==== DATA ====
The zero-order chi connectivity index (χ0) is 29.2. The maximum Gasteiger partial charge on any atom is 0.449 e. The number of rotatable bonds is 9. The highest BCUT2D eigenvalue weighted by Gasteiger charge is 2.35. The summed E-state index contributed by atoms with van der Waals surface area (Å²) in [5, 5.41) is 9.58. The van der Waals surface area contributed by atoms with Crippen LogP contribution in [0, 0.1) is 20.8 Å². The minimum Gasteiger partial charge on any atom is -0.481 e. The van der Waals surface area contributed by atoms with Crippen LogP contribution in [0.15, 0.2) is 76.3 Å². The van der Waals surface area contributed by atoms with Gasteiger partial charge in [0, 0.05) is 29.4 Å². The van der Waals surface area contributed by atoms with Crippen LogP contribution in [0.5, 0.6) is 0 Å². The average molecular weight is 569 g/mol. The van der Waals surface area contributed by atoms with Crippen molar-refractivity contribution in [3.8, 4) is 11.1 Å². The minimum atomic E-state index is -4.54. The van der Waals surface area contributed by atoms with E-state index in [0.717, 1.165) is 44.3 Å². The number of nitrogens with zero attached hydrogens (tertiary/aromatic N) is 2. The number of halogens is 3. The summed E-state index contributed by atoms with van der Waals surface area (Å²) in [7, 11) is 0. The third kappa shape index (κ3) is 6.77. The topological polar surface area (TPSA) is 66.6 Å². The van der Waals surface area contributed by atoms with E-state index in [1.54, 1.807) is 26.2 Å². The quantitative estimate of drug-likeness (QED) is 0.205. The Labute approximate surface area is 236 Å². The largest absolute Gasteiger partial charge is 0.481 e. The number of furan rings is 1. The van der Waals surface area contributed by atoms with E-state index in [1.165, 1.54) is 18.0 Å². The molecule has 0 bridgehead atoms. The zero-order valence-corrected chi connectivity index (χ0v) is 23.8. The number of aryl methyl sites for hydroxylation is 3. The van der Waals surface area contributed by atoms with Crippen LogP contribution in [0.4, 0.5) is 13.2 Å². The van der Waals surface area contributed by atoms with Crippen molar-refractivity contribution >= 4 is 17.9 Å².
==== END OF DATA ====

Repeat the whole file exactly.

The zero-order chi connectivity index (χ0) is 29.2. The maximum Gasteiger partial charge on any atom is 0.449 e. The number of rotatable bonds is 9. The highest BCUT2D eigenvalue weighted by Gasteiger charge is 2.35. The summed E-state index contributed by atoms with van der Waals surface area (Å²) in [5, 5.41) is 9.58. The van der Waals surface area contributed by atoms with Crippen LogP contribution in [0, 0.1) is 20.8 Å². The minimum Gasteiger partial charge on any atom is -0.481 e. The van der Waals surface area contributed by atoms with Crippen LogP contribution in [0.15, 0.2) is 76.3 Å². The van der Waals surface area contributed by atoms with Gasteiger partial charge in [0, 0.05) is 29.4 Å². The van der Waals surface area contributed by atoms with Crippen LogP contribution in [0.5, 0.6) is 0 Å². The average molecular weight is 569 g/mol. The van der Waals surface area contributed by atoms with Crippen molar-refractivity contribution in [3.8, 4) is 11.1 Å². The minimum atomic E-state index is -4.54. The van der Waals surface area contributed by atoms with E-state index in [0.717, 1.165) is 44.3 Å². The number of nitrogens with zero attached hydrogens (tertiary/aromatic N) is 2. The number of halogens is 3. The summed E-state index contributed by atoms with van der Waals surface area (Å²) in [7, 11) is 0. The third kappa shape index (κ3) is 6.77. The topological polar surface area (TPSA) is 66.6 Å². The van der Waals surface area contributed by atoms with E-state index in [1.54, 1.807) is 26.2 Å². The quantitative estimate of drug-likeness (QED) is 0.205. The Labute approximate surface area is 236 Å². The largest absolute Gasteiger partial charge is 0.481 e. The number of furan rings is 1. The van der Waals surface area contributed by atoms with E-state index in [1.165, 1.54) is 18.0 Å². The molecule has 0 bridgehead atoms. The zero-order valence-corrected chi connectivity index (χ0v) is 23.8. The number of aryl methyl sites for hydroxylation is 3. The van der Waals surface area contributed by atoms with Crippen LogP contribution in [0.4, 0.5) is 13.2 Å². The van der Waals surface area contributed by atoms with Crippen molar-refractivity contribution >= 4 is 17.9 Å².